Passing Fernandina on Amelia Island. The reddish building in the center is Florida’s Oldest Saloon, they say!
Our boat rail frames a cargo ship and crane on the intra-coastal.
Jeff drove pretty close to the cargo ship, home ported in Hong Kong.
There’s the ocean! Crossing our first of many sounds, which link the protected inland water route to the big water. We watch for ocean-going ships here.
Our friends Henry and Diane on DeDe followed us much of the day, bouncing in the same currents or wakes as us and giving us a heads-up by radio if a fast boat approached from our stern. We encountered DeDe about two hours into our trip, just as they were pulling out from a dock. They fell in behind us and we ended up at the same place tonight.
I’m so grateful we came to Cumberland Island. One of its famed wild horses crossed our path shortly after we began our 4.5-mile hike. It reminds me of Chincoteague Island near Washington D.C.
The Dungeness Ruins on Cumberland Island harken back to 1736. This former mansion was bought by the Carnegie family in the 1880s. There’s even more fascinating history here, involving other significant names..
Cumberland Island has such a variety of vegetation, including saw palmettos.
Jeff greets the Atlantic Ocean, on the other side of the island from our anchorage.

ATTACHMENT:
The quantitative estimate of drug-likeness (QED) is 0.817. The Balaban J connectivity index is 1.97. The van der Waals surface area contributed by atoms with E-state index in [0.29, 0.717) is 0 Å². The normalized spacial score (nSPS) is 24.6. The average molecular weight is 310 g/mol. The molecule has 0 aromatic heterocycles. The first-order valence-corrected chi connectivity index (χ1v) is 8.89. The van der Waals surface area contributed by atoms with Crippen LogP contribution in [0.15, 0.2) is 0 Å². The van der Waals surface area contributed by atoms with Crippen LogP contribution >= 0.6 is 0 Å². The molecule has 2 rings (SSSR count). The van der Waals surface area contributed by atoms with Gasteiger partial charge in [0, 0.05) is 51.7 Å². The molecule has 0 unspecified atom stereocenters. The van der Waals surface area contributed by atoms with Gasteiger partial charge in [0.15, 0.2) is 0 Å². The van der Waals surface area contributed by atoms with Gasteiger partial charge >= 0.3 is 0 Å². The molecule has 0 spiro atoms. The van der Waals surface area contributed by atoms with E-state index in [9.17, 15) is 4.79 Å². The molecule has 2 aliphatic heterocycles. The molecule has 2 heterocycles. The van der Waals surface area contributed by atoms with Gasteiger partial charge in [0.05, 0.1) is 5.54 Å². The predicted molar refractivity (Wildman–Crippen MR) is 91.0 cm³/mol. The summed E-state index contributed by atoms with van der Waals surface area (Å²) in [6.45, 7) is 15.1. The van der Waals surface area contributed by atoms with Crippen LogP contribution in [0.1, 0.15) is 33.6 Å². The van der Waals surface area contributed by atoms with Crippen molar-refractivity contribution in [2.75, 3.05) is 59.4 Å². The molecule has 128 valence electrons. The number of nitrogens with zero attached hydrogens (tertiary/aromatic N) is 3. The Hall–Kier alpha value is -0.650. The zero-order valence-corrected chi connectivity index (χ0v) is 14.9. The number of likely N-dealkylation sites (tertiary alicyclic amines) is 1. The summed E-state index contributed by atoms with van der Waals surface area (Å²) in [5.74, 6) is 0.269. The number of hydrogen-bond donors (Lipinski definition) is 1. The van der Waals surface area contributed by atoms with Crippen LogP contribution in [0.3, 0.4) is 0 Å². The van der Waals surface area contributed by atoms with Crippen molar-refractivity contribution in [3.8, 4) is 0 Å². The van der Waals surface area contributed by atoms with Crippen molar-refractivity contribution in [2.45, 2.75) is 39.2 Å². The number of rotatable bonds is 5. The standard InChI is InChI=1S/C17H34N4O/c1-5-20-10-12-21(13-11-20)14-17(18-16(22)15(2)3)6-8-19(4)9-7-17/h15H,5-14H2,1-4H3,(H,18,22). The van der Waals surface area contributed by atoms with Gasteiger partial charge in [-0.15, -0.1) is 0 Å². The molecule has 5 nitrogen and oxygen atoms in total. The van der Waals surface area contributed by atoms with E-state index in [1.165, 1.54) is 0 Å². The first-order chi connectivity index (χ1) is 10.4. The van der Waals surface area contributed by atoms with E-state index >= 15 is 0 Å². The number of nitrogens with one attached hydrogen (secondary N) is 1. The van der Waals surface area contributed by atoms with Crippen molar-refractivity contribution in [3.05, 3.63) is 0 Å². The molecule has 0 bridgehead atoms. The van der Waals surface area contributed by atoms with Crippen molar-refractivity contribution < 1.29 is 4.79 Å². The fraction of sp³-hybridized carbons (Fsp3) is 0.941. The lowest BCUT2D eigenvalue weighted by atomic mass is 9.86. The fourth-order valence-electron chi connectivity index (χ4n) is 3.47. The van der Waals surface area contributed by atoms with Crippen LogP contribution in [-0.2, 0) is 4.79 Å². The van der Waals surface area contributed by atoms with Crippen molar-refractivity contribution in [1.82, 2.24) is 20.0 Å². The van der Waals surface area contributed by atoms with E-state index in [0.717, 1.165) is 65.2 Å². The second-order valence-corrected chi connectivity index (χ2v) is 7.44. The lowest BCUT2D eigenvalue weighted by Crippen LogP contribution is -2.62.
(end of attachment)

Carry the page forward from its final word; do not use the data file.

The beach is wide at low tide!
We walked 1.5 miles along the ocean beach to a 2nd boardwalk which brought us back into the inner island.
The odd shape of these trees is caused by “salt pruning,” combining saltwater with the winds off the ocean.
The floating docks at Cumberland Island, where the ferries from the mainland tie up. (Also dinghies like ours that come in from the boats anchored offshore.) The tide is 6.5 feet here. This is low tide.
We joined a dozen other boats at anchor.
I’m checking the “Tides-Near-Me” app regularly now. We took the dinghy back to our boat in late afternoon, just after low tide. A sand-bar had appeared near the boat. We had anchored in about 10 feet of water, but it was now just 5 feet! (No problem; our draft is just 3 feet. Still, rather exciting!)
Jeff at the tiller of the dinghy as we return to Many Moons for the night.
Sunset at Cumberland Island, looking toward Kings Bay, Ga., home of a Navy submarine base. I never made an official Navy trip there, but Jeff and I stayed there during our road trip two years ago.

3 thoughts on “Georgia! (State #10)

  1. OK, you two, or more. I have written before but in the interest of not clogging up the lines, I have not written often. I write as a one-month resident in the Beaufort (SC) area. May I assume you will be dropping into the fair city. OFFER, If you come to Beaufort (SC), I will meet you at your dockage and see that you are transported to your needs? Would you consider a fine meal ashore-my (our) pleasure. Assuming the best, my wife’s phone is 207 691 2982.
    If you think me weird, I am from the address below, an ex-sailor who has done years of navigation of the Maine coast and am now a happy ‘stink-potter,’ avoiding the ‘mud season for a month.
    Call if you wish.
    John, (a/k/a jock)

    John K. Cowperthwaite, Jr.
    PO Box 261
    Tenants Harbor, ME 04860